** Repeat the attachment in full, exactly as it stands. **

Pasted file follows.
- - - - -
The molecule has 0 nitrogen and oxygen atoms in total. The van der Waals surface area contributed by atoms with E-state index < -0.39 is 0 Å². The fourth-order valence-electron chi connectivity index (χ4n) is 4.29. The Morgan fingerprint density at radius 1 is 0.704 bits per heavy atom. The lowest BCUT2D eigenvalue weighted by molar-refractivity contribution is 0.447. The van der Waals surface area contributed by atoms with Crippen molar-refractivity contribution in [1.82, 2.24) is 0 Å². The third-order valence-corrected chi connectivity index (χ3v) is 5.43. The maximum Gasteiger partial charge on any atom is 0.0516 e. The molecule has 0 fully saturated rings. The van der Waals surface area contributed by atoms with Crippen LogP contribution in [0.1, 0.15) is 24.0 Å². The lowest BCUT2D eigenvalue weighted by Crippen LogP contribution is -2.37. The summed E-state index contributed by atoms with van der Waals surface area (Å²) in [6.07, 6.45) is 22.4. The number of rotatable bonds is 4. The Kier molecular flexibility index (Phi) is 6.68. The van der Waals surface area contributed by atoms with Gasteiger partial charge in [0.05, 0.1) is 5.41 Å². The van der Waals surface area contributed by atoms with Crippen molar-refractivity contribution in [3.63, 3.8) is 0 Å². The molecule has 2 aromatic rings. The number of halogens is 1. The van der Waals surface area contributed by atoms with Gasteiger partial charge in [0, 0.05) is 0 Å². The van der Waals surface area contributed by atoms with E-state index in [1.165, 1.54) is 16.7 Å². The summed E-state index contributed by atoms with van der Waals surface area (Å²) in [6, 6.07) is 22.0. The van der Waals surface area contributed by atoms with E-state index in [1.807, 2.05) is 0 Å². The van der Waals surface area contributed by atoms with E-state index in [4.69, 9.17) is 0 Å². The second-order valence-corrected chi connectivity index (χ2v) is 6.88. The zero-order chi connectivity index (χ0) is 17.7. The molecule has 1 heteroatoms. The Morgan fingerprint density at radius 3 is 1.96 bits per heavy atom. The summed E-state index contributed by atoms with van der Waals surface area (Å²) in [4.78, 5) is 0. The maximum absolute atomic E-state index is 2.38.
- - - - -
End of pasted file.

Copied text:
The molecule has 0 nitrogen and oxygen atoms in total. The van der Waals surface area contributed by atoms with E-state index < -0.39 is 0 Å². The fourth-order valence-electron chi connectivity index (χ4n) is 4.29. The Morgan fingerprint density at radius 1 is 0.704 bits per heavy atom. The lowest BCUT2D eigenvalue weighted by molar-refractivity contribution is 0.447. The van der Waals surface area contributed by atoms with Crippen molar-refractivity contribution in [1.82, 2.24) is 0 Å². The third-order valence-corrected chi connectivity index (χ3v) is 5.43. The maximum Gasteiger partial charge on any atom is 0.0516 e. The molecule has 0 fully saturated rings. The van der Waals surface area contributed by atoms with Crippen LogP contribution in [0.1, 0.15) is 24.0 Å². The lowest BCUT2D eigenvalue weighted by Crippen LogP contribution is -2.37. The summed E-state index contributed by atoms with van der Waals surface area (Å²) in [6.07, 6.45) is 22.4. The number of rotatable bonds is 4. The Kier molecular flexibility index (Phi) is 6.68. The van der Waals surface area contributed by atoms with Gasteiger partial charge in [0.05, 0.1) is 5.41 Å². The van der Waals surface area contributed by atoms with Crippen molar-refractivity contribution in [3.63, 3.8) is 0 Å². The molecule has 2 aromatic rings. The number of halogens is 1. The van der Waals surface area contributed by atoms with Gasteiger partial charge in [0, 0.05) is 0 Å². The van der Waals surface area contributed by atoms with E-state index in [1.165, 1.54) is 16.7 Å². The summed E-state index contributed by atoms with van der Waals surface area (Å²) in [6, 6.07) is 22.0. The van der Waals surface area contributed by atoms with E-state index in [1.807, 2.05) is 0 Å². The van der Waals surface area contributed by atoms with E-state index in [4.69, 9.17) is 0 Å². The second-order valence-corrected chi connectivity index (χ2v) is 6.88. The zero-order chi connectivity index (χ0) is 17.7. The molecule has 1 heteroatoms. The Morgan fingerprint density at radius 3 is 1.96 bits per heavy atom. The summed E-state index contributed by atoms with van der Waals surface area (Å²) in [4.78, 5) is 0. The maximum absolute atomic E-state index is 2.38.